Dec. 14: Fake slates of electors from seven states that Mr. Trump lost on Election Day, including Georgia, ostensibly cast votes for Mr. Trump.

Jan. 2, 2021: Mr. Trump places a phone call to Georgia’s secretary of state, Brad Raffensperger, a Republican, asking him to “find” the nearly 12,000 votes he would have needed to win the state’s electoral votes. Mr. Trump also suggested that failing to act on the fraud he falsely claimed had occurred could constitute “a criminal offense.”

Jan. 6, 2021: Despite the attack on the Capitol by a Trump-supporting mob, Mr. Biden’s victory is certified by Congress.

February 2021: Fani T. Willis, the district attorney of Fulton County, Ga., opens an inquiry into the actions of Mr. Trump and his allies. Over the course of the investigation, her office will send so-called target letters to nearly 20 people who could face charges, including Rudolph W. Giuliani, Mr. Trump’s former personal lawyer, and David Shafer, the head of the Georgia Republican Party.

How Times reporters cover politics. We rely on our journalists to be independent observers. So while Times staff members may vote, they are not allowed to endorse or campaign for candidates or political causes. This includes participating in marches or rallies in support of a movement or giving money to, or raising money for, any political candidate or election cause.

November 2021: Mr. Raffensperger, in a book, writes: “For the office of the secretary of state to ‘recalculate’ would mean we would somehow have to fudge the numbers. The president was asking me to do something that I knew was wrong, and I was not going to do that.”

January 2022: Ms. Willis asks the chief judge of the Fulton County Superior Court to convene a special grand jury, writing in a letter: “The District Attorney’s Office has received information indicating a reasonable probability that the State of Georgia’s administration of elections in 2020, including the State’s election of the President of the United States, was subject to possible criminal disruptions.”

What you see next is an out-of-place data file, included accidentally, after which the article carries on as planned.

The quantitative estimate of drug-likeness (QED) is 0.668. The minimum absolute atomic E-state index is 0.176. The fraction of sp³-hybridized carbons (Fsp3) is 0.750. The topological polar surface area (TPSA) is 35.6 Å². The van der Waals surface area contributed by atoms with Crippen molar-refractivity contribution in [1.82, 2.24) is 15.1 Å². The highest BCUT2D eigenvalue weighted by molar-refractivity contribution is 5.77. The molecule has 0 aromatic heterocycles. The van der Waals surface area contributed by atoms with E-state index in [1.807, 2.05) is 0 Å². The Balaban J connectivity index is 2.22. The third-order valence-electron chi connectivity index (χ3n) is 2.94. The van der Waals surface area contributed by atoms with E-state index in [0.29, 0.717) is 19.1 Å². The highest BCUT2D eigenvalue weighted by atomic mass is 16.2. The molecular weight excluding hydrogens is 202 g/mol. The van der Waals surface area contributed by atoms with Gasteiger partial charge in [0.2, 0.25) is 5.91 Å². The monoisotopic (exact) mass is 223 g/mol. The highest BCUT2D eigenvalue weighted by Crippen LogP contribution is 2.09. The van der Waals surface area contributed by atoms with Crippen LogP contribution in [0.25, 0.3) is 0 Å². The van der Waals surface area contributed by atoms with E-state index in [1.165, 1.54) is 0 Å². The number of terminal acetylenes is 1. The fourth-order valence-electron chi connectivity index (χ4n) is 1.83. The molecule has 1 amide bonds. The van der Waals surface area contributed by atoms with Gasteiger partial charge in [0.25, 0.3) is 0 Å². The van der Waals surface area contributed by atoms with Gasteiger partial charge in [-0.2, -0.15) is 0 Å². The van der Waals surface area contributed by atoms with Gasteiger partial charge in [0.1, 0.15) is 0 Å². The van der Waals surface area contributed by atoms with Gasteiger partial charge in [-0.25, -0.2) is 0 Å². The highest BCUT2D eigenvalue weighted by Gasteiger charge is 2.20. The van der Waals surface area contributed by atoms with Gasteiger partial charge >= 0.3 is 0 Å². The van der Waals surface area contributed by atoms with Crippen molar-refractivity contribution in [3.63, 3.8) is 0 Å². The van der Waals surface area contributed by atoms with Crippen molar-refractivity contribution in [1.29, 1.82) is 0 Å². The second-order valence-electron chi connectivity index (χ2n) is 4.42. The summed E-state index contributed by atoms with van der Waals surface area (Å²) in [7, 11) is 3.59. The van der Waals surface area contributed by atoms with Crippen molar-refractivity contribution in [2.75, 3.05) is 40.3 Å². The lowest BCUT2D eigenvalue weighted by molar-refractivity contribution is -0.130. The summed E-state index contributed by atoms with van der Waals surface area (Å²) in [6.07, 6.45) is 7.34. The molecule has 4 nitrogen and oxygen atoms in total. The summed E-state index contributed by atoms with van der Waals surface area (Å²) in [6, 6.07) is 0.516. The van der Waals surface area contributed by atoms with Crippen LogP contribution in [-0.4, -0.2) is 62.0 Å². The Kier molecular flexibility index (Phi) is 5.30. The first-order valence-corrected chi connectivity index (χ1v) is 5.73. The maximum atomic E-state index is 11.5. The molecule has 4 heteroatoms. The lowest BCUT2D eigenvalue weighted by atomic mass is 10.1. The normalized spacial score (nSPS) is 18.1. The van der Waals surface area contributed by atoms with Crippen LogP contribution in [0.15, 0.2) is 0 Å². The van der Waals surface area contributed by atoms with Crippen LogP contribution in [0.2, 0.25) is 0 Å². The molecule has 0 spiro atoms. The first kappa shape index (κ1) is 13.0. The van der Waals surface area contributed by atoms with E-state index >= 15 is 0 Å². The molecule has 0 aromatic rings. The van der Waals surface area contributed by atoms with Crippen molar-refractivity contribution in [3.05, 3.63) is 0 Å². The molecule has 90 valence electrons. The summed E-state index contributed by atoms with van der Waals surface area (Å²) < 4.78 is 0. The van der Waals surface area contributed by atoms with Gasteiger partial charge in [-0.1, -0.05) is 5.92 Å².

May 2022: A special grand jury is sworn in as part of the investigation. Over the next six months, it will hear testimony from witnesses, some of whom fight the grand jury’s subpoenas, including Senator Lindsey Graham of South Carolina, a key Trump ally.

Jan. 9, 2023: The special grand jury concludes its work. Although it is not empowered to issue indictments, it compiled its findings into a report that was reviewed by the 20 judges on the Superior Court of Fulton County. The grand jury asks for its report to be made public.

Jan. 24: Ms. Willis’s office asks a judge to keep the grand jury’s report secret, saying that she was “mindful of protecting future defendants’ rights.”

Feb. 13: Judge Robert C.I. McBurney of Fulton County Superior Court issues a ruling saying he will release part of the grand jury’s report.

Feb. 16: Judge McBurney releases small portions of the report: The introduction and conclusion, and a passage saying that the jury believed perjury may have been committed by one or more of the 75 witnesses who testified in the inquiry.